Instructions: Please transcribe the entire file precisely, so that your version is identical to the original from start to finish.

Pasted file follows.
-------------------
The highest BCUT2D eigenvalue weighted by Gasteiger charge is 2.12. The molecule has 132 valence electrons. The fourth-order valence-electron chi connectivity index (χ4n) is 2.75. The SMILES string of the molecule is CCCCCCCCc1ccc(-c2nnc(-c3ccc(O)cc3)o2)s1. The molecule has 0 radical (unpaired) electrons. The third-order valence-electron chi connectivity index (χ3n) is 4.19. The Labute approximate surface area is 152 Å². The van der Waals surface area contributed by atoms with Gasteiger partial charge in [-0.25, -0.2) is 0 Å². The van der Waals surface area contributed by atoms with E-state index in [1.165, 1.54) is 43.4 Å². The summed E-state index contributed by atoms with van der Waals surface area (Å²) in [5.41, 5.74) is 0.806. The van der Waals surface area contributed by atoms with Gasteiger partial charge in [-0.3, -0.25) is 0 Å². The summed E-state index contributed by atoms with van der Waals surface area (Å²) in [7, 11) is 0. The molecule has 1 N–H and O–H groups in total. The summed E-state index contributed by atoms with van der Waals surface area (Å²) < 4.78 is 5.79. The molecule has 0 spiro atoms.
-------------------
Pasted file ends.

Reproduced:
The highest BCUT2D eigenvalue weighted by Gasteiger charge is 2.12. The molecule has 132 valence electrons. The fourth-order valence-electron chi connectivity index (χ4n) is 2.75. The SMILES string of the molecule is CCCCCCCCc1ccc(-c2nnc(-c3ccc(O)cc3)o2)s1. The molecule has 0 radical (unpaired) electrons. The third-order valence-electron chi connectivity index (χ3n) is 4.19. The Labute approximate surface area is 152 Å². The van der Waals surface area contributed by atoms with Gasteiger partial charge in [-0.25, -0.2) is 0 Å². The van der Waals surface area contributed by atoms with E-state index in [1.165, 1.54) is 43.4 Å². The summed E-state index contributed by atoms with van der Waals surface area (Å²) in [5.41, 5.74) is 0.806. The van der Waals surface area contributed by atoms with Gasteiger partial charge in [-0.3, -0.25) is 0 Å². The summed E-state index contributed by atoms with van der Waals surface area (Å²) in [7, 11) is 0. The molecule has 1 N–H and O–H groups in total. The summed E-state index contributed by atoms with van der Waals surface area (Å²) < 4.78 is 5.79. The molecule has 0 spiro atoms.